New CURIA Bill Debuts

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Two major credit union allies on Capitol Hill introduced a new bill in Congress last week that would provide a variety of regulatory relief provisions, including expansion of business lending and membership authority and a new risk-based capital system.

The bill is similar to the one introduced on the last Congress and bears the same name-the CU Regulatory Improvements Act-or CURIA, and was authored by Democratic Rep. Paul Kanjorski of Pennsylvania, one of the two sponsors of HR 1151, the landmark CU Membership Access Act of 1998, and Republican Ed Royce of California, a long-time credit union champion and another co-sponsor of HR 1151. Another dozen lawmakers, evenly split between the two parties, have also signed on as sponsors of the initial bill.

The new version of CURIA is similar to the old one and would allow federal credit unions converting to community charters to retain their select employee groups, would lift the current 12.25% (of assets) cap on member business loans, allow federal credit unions to offer check cashing and wire transfers to non-members within their fields of membership, and would require that at least 20% of members vote on proposals to convert a credit union to a mutual savings bank.

But the bill also has a few new features, including the implementation of a risk-based capital system to replace the current system of prompt corrective action, or PCA, for credit unions, and a new definition of net worth for credit unions that will enable them to circumvent the pending Financial Accounting Standards Board rule prohibiting pooling, or combining, net capital after mergers.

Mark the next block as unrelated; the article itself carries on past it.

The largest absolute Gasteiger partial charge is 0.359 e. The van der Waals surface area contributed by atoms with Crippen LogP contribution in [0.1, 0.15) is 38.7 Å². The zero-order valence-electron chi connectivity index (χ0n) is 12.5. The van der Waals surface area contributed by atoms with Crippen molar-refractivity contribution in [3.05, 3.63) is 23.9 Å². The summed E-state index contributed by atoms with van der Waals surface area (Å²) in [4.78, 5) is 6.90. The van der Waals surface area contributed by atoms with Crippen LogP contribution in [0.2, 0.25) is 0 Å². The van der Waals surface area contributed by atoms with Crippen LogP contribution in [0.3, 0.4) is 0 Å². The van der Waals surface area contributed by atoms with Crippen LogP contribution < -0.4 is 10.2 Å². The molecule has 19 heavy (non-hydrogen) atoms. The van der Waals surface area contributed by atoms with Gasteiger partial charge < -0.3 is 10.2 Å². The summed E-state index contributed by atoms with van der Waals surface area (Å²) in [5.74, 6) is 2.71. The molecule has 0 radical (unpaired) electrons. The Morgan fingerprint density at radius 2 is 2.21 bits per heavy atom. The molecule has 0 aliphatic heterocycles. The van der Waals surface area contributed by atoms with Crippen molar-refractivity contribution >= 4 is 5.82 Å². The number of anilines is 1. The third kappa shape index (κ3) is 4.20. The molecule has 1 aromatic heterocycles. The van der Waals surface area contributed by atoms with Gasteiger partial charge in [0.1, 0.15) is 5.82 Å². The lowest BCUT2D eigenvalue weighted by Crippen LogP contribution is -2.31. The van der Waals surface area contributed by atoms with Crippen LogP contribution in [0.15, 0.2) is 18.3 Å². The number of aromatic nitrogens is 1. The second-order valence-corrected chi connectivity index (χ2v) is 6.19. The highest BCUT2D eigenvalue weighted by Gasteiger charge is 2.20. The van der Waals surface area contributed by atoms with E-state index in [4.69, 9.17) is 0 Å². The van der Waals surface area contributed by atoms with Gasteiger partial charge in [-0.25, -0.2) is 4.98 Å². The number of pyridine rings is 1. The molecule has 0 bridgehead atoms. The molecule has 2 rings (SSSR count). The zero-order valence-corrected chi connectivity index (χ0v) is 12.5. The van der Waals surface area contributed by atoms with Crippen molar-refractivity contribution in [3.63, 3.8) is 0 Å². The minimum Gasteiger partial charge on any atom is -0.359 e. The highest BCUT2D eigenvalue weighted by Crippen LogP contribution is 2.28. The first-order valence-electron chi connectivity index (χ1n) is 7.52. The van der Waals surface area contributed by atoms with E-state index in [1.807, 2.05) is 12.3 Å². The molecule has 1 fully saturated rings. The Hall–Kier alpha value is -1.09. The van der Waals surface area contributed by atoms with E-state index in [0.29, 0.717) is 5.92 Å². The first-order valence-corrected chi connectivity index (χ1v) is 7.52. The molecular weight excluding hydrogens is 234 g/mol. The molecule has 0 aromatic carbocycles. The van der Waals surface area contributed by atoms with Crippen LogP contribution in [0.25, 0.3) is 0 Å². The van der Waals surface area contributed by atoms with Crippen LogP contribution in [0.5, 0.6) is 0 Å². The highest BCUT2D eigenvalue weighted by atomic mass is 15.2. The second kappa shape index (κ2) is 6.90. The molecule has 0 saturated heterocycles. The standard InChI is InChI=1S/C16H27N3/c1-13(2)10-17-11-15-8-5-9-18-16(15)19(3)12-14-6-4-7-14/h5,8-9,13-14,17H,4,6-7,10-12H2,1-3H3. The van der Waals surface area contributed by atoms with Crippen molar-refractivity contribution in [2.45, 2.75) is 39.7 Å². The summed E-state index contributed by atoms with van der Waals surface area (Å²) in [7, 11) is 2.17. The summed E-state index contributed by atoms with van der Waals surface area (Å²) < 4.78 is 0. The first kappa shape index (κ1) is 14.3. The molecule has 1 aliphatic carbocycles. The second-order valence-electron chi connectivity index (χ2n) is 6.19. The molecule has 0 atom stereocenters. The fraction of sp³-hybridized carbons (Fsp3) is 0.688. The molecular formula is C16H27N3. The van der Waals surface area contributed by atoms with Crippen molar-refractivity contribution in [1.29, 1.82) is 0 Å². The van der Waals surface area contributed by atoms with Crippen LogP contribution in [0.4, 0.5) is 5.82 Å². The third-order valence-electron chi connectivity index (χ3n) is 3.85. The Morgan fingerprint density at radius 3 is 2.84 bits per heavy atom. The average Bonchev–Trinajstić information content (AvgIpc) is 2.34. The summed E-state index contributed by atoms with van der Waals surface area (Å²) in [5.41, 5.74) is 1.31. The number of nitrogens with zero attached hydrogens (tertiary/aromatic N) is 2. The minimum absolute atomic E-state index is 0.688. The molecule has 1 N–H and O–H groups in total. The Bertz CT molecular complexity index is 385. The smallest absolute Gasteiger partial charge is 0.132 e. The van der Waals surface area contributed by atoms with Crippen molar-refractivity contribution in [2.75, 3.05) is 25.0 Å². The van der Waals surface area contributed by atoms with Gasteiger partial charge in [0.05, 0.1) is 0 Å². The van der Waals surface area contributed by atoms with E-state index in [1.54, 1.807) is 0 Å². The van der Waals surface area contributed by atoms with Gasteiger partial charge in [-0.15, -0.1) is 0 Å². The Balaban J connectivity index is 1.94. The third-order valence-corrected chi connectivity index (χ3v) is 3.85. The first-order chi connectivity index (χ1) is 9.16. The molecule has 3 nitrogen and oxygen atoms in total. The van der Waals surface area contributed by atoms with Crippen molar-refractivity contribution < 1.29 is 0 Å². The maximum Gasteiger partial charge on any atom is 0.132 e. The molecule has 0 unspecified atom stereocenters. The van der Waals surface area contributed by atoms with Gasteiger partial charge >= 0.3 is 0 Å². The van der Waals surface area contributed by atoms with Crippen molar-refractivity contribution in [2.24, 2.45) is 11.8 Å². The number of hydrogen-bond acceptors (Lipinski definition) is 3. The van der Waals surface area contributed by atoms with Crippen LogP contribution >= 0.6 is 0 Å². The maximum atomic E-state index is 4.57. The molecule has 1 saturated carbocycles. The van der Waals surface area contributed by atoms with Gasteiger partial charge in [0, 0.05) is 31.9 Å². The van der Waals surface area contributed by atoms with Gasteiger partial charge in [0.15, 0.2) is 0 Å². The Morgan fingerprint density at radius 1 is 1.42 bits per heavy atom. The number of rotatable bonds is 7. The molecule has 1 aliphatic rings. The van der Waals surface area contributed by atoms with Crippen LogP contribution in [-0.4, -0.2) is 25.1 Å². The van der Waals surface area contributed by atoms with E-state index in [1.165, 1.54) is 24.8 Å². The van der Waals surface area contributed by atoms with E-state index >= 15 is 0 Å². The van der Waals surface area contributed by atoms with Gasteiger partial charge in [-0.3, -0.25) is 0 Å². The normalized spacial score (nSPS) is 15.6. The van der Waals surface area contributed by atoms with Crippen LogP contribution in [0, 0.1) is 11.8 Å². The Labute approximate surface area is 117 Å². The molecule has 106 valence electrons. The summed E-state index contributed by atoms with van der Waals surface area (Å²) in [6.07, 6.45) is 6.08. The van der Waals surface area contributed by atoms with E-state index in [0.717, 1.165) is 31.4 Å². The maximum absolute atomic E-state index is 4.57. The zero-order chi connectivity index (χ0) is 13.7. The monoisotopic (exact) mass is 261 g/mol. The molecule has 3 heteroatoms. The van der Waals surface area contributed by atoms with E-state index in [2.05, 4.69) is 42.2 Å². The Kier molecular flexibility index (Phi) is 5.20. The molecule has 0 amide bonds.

"The goal from here," said CUNA lobbyist gary Kohn, is to build co-sponsors, push for another hearing, and hope we can garner enough support," he said, of CUNA's aim to get the 64 remaining members of Congress (of 69) who signed as co-sponsors to the last bill, and an ultimate goal of 100 sponsors.

The bill could also serve as a mark for an omnibus regulatory relief bill for financial institutions, serving as the credit union chapter for such a bill, Kohn noted.

The House Financial Services Subcommittee on Financial Institutions held a hearing on CURIA in the last Congress, but never voted on the bill, allowing the measure to die at the end of Congress. The Senate, which must also vote on any reg relief bill, has yet to introduce a bill.

The bill would lift the current 12.25% (of assets) cap on member business loans, allow federal credit unions to offer check cashing and wire transfers to non-members within their fields of membership, and would require that at least 20% of members vote on proposals to convert a credit union to a mutual savings bank.

But the bill also has a few new features, including the implementation of a risk-based capital system to replace the current system of prompt corrective action (PCA) for CUs, and a new definition of net worth for credit unions that will enable them to circumvent the pending Financial Accounting Standards Board rule prohibiting pooling, or combining, net capital after mergers.

"The goal from here," said CUNA lobbyist Gary Kohn, is to "build co-sponsors, push for another hearing and hope we can garner enough support," he said, of CUNA's aim to get the 64 remaining members of Congress (of 69) who signed as co-sponsors to the last bill, and an ultimate goal of 100 sponsors.

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